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A drive out to Yalwal and Burrier will appeal to nature enthusiasts and those who enjoy the Australian bush and camping in natural environments. The area lies 28km south-west of Nowra with access along a rugged gravel all-weather road. The drive leads through picturesque scenery providing commanding views over the Shoalhaven River and then through vertical stands of Australian gum forests that make up the Triplarina Nature Reserve, Bamarang Nature Reserve and Colymea State Conservation Area.
They say there is still gold in the Yalwal district and history bears testimony to the fact, as the area has a rich background in gold mining activities. Prospectors set up sluicing operations in 1870 and over the next couple of decades various mines were established. As with other gold-mining areas, this led to the establishment of services and at one time Yalwal could boast a school, a post office, general stores, a blacksmith, a greengrocer, a butcher, several banks and most importantly ?? pubs. As the mines became less productive some homes were dismantled during World War 1, when building materials became scarce. Devastating bushfires in 1939 destroyed most of what remained.
There are barbecues, toilets and drinking water in the Council picnic area near Danjera Dam and there is also a small picnic area below the dam in Morton National Park.
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Jervis Bay has become increasingly popular in recent years, in no small measure due to the natural attractions of the Bay itself and to its exquisite coastal landscape. Now classified as a Marine Park, the Bay is host to an abundant range of wildlife, including seals, sea eagles, penguins, gannets and resident dolphins, whose frolics thrill holidaymakers throughout the year.
The star attraction is the humpback whale, their acrobatic antics an awe-inspiring thrill to watch. They make their passage up the east coast to mate in the warm tropical waters of Queensland, and Jervis Bay is a regular haunt of theirs on the journey to and from. A mini industry of whale watching tours has developed to site these great mammals, which can be reliably sited during June and July and again in the September to November season.
The history of the area revolves around the bay and its ship-building activities, the local timber industry supporting the building of sailing vessels and steamers. The area is still a favourite with avid sailors, its sheltered coves providing safe moorings and great fishing opportunities.
All of the settlements in the area are positioned on the coast, taking great advantage of the fantastic coastal and basin views and sun, surf and sea atmosphere. There are good services for the holiday-maker and lots of accommodation covering the full gamut from top-of-the-range resort-style, to motels, bed and breakfasts, caravan parks, holiday cottages and eco-camping.
The drive passes through crown land which cradles all the settlements, while Jervis Bay National Park and Booderee National Park both have camping and/or cabin facilities for the holiday-maker. These two parks are located adjacent to the coast, giving them some of the most exquisite and unspoilt beaches in the Shoalhaven. The area has become renowned for its fabulous beachside locations and lifestyle, with Hyams Beach reputedly having the whitest sands in the world! Aside from this, there are lots of good bushwalks, coastal walks and cycleways providing ample opportunities to get out and about.
The district is rich in local arts and crafts with many well-renowned artisans making this their home. Their artwork can be found in many of the small cafes, restaurants and galleries throughout the area. Several noted arts festivals are held throughout the year, so it’s well-worthwhile to check the Shoalhaven events calendar (new window) for more details.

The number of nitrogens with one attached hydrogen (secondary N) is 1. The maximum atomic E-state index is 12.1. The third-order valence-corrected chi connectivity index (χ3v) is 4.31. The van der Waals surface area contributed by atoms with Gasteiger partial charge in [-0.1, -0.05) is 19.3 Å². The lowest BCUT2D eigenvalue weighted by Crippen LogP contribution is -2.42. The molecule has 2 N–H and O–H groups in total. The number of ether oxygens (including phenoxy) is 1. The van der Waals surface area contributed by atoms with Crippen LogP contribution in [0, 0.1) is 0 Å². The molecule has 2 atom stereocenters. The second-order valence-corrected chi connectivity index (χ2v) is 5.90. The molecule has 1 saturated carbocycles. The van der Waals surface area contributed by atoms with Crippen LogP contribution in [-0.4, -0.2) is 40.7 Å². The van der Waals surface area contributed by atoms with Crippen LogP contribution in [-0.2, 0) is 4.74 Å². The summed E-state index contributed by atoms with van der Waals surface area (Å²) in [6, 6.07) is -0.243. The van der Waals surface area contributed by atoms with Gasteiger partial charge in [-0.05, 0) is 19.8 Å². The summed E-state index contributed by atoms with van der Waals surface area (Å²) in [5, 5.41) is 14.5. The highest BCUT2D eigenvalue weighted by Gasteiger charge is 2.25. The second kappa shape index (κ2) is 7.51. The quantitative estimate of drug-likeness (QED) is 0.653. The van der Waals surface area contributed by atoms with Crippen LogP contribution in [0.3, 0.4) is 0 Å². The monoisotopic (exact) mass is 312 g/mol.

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For those who enjoy messing about in boats, this area is a water paradise. Located south of Nowra it takes in the St Georges Basin, its expansive waterways a haven for all things nautical connecting to the sea at Sussex Inlet, the ocean provides for surfing, water sports and ocean, beach and estuary fishing.
The drive passes through Wandandian which local residents claim means “home to lost lovers”, however the area is not over-populated and its rural atmosphere is retained with hobby farms and fruit orchards.
The largest of the settlements on the drive is Sussex Inlet, located at the mouth of the estuary to St Georges Basin, which has full shopping services and a wide range of accommodation including bed & breakfasts, motels, caravan and camping parks and holiday cottages and cabins. Alternatively, houseboat holidays are a great way to explore the extensive canals and waterways in the area.
The estuary winds back into the extensive St Georges Basin waterway in one direction, and to the open waters of the Pacific Ocean in the other, so there’s lots of seaside activities for all ages and interests.
The small villages of Swanhaven, Cudmirrah and Berrara are located a short drive away near Swan Lake and are ideally positioned to take advantage of the stunning coastline and both beach and lake activities.
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The South Coast has long been known for its idyllic waterways and National Parks, and this is exemplified in these three waterside villages. Always popular holiday destinations, a visit here at any time of the year rewards with lifestyle-reviver relaxation.
The sleepy township of Bendalong provides excellent surf beaches good for fishing and swimming, and there is ample holiday accommodation for visitors in caravan parks, cabins and holiday cottages.
Located at the mouth of the lake estuary and on the southern side is the township of Lake Conjola, believed to take its name from “kongoola”, the Aboriginal name of a freshwater fish found in the local creeks. Here, the expansive waterways of Lake Conjola are ideal for fishing, swimming, boating and in the warmer months, good prawning on the northern shores. Take the boardwalk (suitable for wheelchair access) at Lake Conjola for a pleasant 15 minutes walk to the beach. Stop at the viewing platform along the way for excellent panoramic views of both beach and lake.